Intelligence is a very general mental capability that, among other things, involves the ability to reason, plan, solve problems, think abstractly, comprehend complex ideas, learn quickly and learn from experience. It is not merely book learning, a narrow academic skill, or test-taking smarts. Rather, it reflects a broader and deeper capability for comprehending our surroundings—“catching on,” “making sense” of things, or “figuring out” what to do.
Thursday, 6 September 2018
What is Intelligence?
I was exploring the blog Beautiful Minds and came across a post "IQ and Society - The deeply interconnected web of IQ and societal outcomes" by Scott Barry Kaufman. This started with a definition of "Intelligence" which was published in the Wall Street Journal in 1994. I realised that I had started this blog without defining what I meant by intelligence - and I feel that the following definition served the purpose:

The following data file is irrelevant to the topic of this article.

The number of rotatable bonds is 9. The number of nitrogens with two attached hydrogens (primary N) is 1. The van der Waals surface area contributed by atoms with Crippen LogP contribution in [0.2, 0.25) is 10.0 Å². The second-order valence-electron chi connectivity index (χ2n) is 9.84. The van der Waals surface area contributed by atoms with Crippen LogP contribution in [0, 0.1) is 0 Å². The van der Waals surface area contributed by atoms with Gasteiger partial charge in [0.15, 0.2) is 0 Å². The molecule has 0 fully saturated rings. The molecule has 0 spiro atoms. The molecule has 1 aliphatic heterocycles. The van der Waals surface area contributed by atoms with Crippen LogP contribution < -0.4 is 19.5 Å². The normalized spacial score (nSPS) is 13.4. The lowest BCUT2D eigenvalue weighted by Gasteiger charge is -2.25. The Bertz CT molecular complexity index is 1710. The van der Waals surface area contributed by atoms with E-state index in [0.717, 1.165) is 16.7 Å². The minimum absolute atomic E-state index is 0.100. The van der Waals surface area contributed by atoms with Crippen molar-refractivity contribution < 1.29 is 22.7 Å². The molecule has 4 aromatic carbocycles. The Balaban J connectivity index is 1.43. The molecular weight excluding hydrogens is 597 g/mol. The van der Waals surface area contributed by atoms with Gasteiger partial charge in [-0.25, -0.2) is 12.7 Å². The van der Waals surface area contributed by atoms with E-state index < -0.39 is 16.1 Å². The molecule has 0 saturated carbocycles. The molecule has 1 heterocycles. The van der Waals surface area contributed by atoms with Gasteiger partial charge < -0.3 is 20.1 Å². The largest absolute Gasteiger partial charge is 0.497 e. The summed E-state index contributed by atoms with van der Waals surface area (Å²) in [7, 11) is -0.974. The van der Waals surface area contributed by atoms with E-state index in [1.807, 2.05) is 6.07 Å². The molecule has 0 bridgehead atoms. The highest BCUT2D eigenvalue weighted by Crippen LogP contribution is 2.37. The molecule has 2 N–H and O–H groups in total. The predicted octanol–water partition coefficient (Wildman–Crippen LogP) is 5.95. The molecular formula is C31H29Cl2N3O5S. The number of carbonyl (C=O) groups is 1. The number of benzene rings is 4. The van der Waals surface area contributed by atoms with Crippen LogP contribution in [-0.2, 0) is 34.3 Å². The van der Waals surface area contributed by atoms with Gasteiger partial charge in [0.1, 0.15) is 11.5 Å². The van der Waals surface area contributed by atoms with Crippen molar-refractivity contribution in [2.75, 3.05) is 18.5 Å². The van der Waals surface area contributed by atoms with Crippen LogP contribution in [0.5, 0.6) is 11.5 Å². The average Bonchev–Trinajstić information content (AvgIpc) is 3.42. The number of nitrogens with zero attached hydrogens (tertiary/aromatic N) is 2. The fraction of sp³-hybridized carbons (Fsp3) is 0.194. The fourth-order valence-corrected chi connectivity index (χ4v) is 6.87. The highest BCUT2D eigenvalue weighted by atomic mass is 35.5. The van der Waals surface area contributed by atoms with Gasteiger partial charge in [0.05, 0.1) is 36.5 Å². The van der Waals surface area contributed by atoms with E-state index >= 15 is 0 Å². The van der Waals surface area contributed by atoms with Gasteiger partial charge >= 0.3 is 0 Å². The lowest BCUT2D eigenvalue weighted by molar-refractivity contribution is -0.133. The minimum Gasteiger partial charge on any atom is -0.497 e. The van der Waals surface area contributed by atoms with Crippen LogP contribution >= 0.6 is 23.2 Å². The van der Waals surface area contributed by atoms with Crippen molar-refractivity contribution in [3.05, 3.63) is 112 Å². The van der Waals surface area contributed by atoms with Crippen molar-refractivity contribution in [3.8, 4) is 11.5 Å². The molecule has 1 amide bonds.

Now I am not claiming that my attempt to model human intelligence demonstrates all the above properties - but I see the definition as a goal, and my model as being a step in the right direction.
The body of Scott's blog was doubly interesting to me because he was discusses the link between IQ ans social and educational factors while I have just been involved wit a FutureLearn course "Psychology and Mental Health" which explores and extends the "Nature and Nurture" debate. In many ways it looks as if IQ and mental illness are both correlated with one's life experiences and fit in with my approach to intelligence - which suggests that it is mainly due to exchange of culture between humans, refined over many generations. On this basis someone with a high IQ will tend to have absorbed better quality cultural information when younger, while poor mental health will often be due to poor or disrupted cultural interactions and events.